3. No Term Limits. The Board does not believe that arbitrary term limits on directors’ service are appropriate, nor does it believe in a mandatory retirement age. The advantage of potentially providing new ideas and viewpoints of new directors is offset by the significant disadvantage of losing the experience and insight into the Company and its operations gained over time. The Board self-evaluation process described below will be an important determinant for Board tenure.
  4. Submission of Resignation From Board Upon Change of Circumstance, Including Failure to Receive a Majority of Votes Cast in an Uncontested Director Election. Company officers who also serve as directors must tender their resignations from the Board at the same time they resign or retire from the Company. Any other director who has a significant change in circumstances, such as a change in his or her primary occupation, should also give notice and tender his or her resignation from the Board in conjunction with such change in circumstances. The Governance and Nominating Committee, in its discretion, will determine whether to accept such resignation after considering the appropriateness of continued service on the Board.
    Any nominee for election to the Board who is then serving as a director and, in an election at which the standard for election of directors is a majority vote in accordance with the Corporation’s By-laws, receives a greater number of “against” votes than “for” votes shall promptly tender his or her resignation following certification of the vote. A form of such resignation may be obtained from the secretary of the Company. The Governance and Nominating Committee of the Board shall then consider the resignation offer and recommend to the Board whether to accept or reject the resignation, or whether other action should be taken; provided that any director whose resignation is under consideration shall not participate in the committee’s recommendation regarding whether to accept the resignation. The Board shall take action on the committee’s recommendation within 90 days following certification of the vote, and promptly thereafter publicly disclose its decision and the reasons therefor.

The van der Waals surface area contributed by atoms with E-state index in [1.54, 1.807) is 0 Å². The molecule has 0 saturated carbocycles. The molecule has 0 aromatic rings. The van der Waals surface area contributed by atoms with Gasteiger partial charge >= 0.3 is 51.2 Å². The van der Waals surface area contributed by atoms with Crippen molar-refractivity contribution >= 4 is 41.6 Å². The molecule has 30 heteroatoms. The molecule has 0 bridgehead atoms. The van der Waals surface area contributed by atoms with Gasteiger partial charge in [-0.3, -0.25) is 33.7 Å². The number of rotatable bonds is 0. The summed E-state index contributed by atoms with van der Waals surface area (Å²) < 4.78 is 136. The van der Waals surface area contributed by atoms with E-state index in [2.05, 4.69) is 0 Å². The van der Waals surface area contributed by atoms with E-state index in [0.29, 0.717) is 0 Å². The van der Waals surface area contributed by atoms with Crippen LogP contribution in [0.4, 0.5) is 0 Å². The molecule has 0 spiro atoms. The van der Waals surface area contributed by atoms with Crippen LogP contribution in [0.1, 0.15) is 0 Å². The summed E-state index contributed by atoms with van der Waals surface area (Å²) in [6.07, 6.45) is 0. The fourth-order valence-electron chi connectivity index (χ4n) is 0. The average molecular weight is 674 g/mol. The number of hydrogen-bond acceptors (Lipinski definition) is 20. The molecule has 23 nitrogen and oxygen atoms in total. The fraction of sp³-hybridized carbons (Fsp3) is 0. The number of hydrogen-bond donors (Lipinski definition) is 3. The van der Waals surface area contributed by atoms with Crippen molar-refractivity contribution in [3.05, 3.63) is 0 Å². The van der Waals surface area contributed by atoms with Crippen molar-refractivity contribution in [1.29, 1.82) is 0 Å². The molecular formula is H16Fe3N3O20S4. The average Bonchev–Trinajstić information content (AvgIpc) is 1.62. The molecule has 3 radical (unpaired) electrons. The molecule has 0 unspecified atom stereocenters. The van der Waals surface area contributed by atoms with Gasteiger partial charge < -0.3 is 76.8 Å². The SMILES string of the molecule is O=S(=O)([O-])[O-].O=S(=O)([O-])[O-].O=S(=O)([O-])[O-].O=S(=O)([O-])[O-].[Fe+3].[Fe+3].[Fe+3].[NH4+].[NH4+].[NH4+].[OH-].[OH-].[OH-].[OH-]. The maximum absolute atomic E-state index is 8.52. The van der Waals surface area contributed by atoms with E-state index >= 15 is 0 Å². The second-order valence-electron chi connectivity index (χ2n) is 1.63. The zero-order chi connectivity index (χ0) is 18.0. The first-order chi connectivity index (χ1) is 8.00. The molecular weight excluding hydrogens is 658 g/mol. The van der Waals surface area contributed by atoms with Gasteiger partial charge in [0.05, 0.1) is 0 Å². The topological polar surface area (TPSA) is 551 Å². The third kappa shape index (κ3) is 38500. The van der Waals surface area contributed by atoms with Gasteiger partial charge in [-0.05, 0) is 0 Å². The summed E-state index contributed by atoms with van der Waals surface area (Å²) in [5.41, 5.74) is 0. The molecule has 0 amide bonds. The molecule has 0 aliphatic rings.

5. Board Committees. The Board has established the following committees to assist it in discharging its responsibilities: (1) Audit and Compliance Committee; (2) Compensation Committee; and (3) Governance and Nominating Committee. Current charters of these committees shall be published on the QHC website, and will be mailed to stockholders on written request. The committee chairs shall be responsible for apprising the full Board on a regular basis of all committee proceedings, determinations and recommendations.
    14. Independence of Committee Members. In addition to the requirement that a majority of the Board satisfy the independence standards discussed in paragraph 8 above, all members of the Audit and Compliance, Governance and Nominating and Compensation Committees must be independent. Members of the Audit and Compliance Committee and the Compensation Committee must also satisfy additional independence requirements as set forth above.
  6. Director Orientation. The general counsel and the chief financial officer shall be responsible for providing an orientation for new directors, and for periodically providing materials or briefing sessions for all directors on subjects that would assist them in discharging their duties. Each new director shall, within six months of election to the Board, spend a day at corporate headquarters for personal briefing by senior management on the company’s strategic plans, its financial statements, and its key policies and practices.